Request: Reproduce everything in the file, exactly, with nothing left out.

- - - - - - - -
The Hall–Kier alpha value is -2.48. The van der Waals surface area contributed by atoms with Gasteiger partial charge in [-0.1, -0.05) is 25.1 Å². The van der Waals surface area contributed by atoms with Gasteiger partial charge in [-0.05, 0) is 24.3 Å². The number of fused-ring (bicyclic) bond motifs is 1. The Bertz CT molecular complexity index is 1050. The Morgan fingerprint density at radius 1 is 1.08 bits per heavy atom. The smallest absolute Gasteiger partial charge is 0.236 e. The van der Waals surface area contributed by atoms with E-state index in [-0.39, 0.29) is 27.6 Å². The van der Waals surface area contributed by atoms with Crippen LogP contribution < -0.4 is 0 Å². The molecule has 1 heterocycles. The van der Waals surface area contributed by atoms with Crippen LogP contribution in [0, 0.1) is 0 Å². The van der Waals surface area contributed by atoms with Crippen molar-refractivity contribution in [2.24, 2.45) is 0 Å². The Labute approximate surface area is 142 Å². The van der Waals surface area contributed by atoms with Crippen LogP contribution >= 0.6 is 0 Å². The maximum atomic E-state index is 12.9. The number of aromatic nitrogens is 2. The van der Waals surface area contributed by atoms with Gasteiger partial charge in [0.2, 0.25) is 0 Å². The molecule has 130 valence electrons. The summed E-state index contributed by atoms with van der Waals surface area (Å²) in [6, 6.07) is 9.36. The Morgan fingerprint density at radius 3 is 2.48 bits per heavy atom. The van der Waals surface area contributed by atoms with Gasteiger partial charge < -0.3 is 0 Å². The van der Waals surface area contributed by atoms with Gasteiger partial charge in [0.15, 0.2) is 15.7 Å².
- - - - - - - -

The Hall–Kier alpha value is -2.48. The van der Waals surface area contributed by atoms with Gasteiger partial charge in [-0.1, -0.05) is 25.1 Å². The van der Waals surface area contributed by atoms with Gasteiger partial charge in [-0.05, 0) is 24.3 Å². The number of fused-ring (bicyclic) bond motifs is 1. The Bertz CT molecular complexity index is 1050. The Morgan fingerprint density at radius 1 is 1.08 bits per heavy atom. The smallest absolute Gasteiger partial charge is 0.236 e. The van der Waals surface area contributed by atoms with E-state index in [-0.39, 0.29) is 27.6 Å². The van der Waals surface area contributed by atoms with Crippen LogP contribution < -0.4 is 0 Å². The molecule has 1 heterocycles. The van der Waals surface area contributed by atoms with Crippen LogP contribution in [0, 0.1) is 0 Å². The van der Waals surface area contributed by atoms with Crippen molar-refractivity contribution in [2.24, 2.45) is 0 Å². The Labute approximate surface area is 142 Å². The van der Waals surface area contributed by atoms with Crippen LogP contribution >= 0.6 is 0 Å². The maximum atomic E-state index is 12.9. The number of aromatic nitrogens is 2. The van der Waals surface area contributed by atoms with Gasteiger partial charge in [0.2, 0.25) is 0 Å². The molecule has 130 valence electrons. The summed E-state index contributed by atoms with van der Waals surface area (Å²) in [6, 6.07) is 9.36. The Morgan fingerprint density at radius 3 is 2.48 bits per heavy atom. The van der Waals surface area contributed by atoms with Gasteiger partial charge < -0.3 is 0 Å². The van der Waals surface area contributed by atoms with Gasteiger partial charge in [0.15, 0.2) is 15.7 Å².